The Hypertext Transfer Protocol is reportedly ready for an upgrade – known as the HTTP/2, it will be the largest update since 1999 when HTTP 1.1 was adopted for the world wide web.
According to a blog by Mark Nottingham, the chair of the IETF HTTP Working Group, the standards behind the new version of the HTTP have been completed and sent for review to the RFC editor before being accepted as standard across the world.
HTTP/2 will bring better speed, encryption and other features
The new standard will apparently bring a number of benefits to the internet. There will be faster page load times, longer connections, and faster server push. While HTTP/2 uses similar protocols that developers are familiar with, it has a number of new features that they can adopt.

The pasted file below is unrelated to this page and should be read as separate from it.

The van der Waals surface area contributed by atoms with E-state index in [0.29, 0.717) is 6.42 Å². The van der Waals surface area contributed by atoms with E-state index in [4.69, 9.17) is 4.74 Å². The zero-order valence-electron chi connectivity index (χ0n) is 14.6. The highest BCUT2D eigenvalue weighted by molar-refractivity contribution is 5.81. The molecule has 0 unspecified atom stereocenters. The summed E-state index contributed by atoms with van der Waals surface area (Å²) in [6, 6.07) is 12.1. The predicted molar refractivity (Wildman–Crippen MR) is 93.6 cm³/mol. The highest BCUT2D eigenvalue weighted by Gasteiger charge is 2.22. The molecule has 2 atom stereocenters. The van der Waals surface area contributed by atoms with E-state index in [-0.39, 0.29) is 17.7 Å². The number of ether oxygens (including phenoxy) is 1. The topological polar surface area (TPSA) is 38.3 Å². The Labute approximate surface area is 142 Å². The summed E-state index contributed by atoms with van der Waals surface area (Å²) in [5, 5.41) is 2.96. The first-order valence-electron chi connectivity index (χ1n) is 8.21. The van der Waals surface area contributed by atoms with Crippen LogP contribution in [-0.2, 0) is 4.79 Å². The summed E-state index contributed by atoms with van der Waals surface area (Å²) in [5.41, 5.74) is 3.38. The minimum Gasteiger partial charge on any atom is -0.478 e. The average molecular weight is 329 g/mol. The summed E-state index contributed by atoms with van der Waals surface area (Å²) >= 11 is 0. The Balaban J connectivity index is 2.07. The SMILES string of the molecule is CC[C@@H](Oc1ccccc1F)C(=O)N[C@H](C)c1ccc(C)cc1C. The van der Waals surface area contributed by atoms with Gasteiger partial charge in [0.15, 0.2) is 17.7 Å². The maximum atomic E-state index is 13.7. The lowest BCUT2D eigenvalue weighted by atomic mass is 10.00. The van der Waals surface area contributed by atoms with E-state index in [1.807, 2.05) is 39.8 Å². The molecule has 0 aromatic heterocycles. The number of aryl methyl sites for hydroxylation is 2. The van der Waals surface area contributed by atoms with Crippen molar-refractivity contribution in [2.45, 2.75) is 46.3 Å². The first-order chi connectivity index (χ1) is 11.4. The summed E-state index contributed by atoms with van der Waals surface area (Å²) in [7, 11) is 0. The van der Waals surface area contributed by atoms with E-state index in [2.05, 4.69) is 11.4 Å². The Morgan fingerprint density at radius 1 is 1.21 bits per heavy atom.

A positive change is that future HTTP requests will be cheaper to make. Web communities have often told developers to limit the number of HTTP requests in their pages, but with HTTP/2, a new multiplexing feature is included that allows lots of requests to be received at the same time. Importantly, HTTP/2 also uses significantly fewer connections, resulting in lower loads for servers and networks.
Some features include multiplexing for more concurrent requests, lower load times and other security improvements
The new HTTP standard was based on Google’s SDPY protocol, which is used to manipulate traffic thereby improving latency and security. Google has already announced that it will be moving to the HTTP/2 standard in Chrome. Furthermore, developers who wish to test HTTP/2 before it becomes official can already do so in Firefox and Chrome with test servers to try improvements for themselves.